Democrats are anti-science on the issue of sex

Ashley McGuire:
Feminists in the 1960s and 70s argued that men and women are not inherently different. The many apparent differences between the sexes — beyond the undeniable anatomical ones — are simply the result of gender roles people are taught to fulfill, not of their natures as men or women. This was the era when parents were told that their daughters would be just as happy playing with toy trucks as with dolls and that making the switch would help end sexism and liberate girls for a better future. Women sought to detach themselves from the aspects of womanhood they found limiting, especially their fertility.

For decades, gender theory gained steam, seeking the complete abolition of gender distinctions in any way tied to the two biological sexes.

In 1992, family therapist John Gray published Men Are from Mars, Women Are from Venus. The book's premise was simple: men and women are different, and understanding those differences, not living in denial of them, is the key to relationship success. The book's popularity exploded. It became not just a bestselling book of its decade, but one of the bestselling books of all time.
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Major advances in neurobiology, for example, unveiled just how differently men and women respond physically to intimacy. During intercourse, the female releases more oxytocin than the male. Oxytocin is the hormone that facilitates bonding between human beings, in particular between mothers and new babies and between heterosexual partners. It's colloquially referred to as "the love hormone," "the hug hormone," the "cuddle chemical," the "moral molecule," and the "bliss hormone," and is especially noted for the different roles it plays in female reproduction.

According to the American Psychological Association, "New studies are adding to a body of literature that shows oxytocin plays a key role in maternal bonding and social affiliation — what [social psychologist Shelley] Taylor has labeled the 'tend and befriend' response, as opposed to the 'fight or flight' response."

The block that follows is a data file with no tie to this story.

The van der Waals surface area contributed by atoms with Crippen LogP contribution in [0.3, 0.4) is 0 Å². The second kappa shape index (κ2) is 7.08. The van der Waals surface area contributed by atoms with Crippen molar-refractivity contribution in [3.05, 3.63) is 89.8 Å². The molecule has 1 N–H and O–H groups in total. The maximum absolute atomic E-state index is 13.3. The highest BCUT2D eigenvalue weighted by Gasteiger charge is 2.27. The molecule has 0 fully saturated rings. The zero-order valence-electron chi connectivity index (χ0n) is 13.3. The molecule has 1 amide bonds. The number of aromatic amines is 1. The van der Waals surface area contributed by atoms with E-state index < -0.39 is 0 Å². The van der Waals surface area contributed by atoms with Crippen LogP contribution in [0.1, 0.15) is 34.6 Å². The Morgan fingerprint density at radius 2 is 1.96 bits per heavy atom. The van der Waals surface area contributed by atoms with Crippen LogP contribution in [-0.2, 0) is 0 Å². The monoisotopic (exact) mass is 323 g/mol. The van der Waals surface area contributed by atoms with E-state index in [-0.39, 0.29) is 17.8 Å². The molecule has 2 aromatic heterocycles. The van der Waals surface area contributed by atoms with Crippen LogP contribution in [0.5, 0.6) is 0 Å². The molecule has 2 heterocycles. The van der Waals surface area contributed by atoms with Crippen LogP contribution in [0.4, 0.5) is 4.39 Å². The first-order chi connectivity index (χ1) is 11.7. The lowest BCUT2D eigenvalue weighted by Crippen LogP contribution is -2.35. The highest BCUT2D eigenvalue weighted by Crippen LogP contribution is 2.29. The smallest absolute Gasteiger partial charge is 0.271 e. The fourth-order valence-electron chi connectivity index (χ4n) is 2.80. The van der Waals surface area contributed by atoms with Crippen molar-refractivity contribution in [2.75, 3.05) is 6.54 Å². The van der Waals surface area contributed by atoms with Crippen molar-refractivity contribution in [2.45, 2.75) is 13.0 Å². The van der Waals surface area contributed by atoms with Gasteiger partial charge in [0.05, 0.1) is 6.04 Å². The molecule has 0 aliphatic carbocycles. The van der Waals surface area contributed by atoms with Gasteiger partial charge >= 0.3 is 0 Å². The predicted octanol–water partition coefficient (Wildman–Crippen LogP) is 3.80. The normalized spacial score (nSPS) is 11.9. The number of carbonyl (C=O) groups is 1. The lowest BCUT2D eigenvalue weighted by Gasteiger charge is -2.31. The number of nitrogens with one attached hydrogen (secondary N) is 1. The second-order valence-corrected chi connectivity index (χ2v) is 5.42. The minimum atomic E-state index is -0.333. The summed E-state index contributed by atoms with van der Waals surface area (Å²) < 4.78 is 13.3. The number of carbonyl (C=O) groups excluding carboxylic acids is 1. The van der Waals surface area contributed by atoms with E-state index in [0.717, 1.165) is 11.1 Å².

Oxytocin, researchers discovered, makes a woman more vulnerable and attached to the man with whom she is having sex. Men release a small amount of oxytocin during intercourse, too, but they release an even bigger amount of testosterone, which has the effect of suppressing the oxytocin.

So science has a basic explanation for why women will stare at their phone after casual sex, hoping their partner will contact them, while men do not. As one woman wrote in a piece for Elite Daily, "The Truth Behind Why Women Find It Harder to Have Casual Sex than Men Do," the phenomenon of oxytocin offers "a scientific explanation as to why after sex, women are left wondering if and when she will hear from a guy. All the while, guys are scrolling through Tinder on their couch, wondering if that chicken parm they ordered an hour ago is actually on its way." "Women," she writes, "are programmed to become emotionally attached" in a way that men are not.
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There is much more.

I think the left generally refuses to believe the science because it is inconsistent with their preferred narrative.  They prefer to invent new phobias than understanding the science about the differences.

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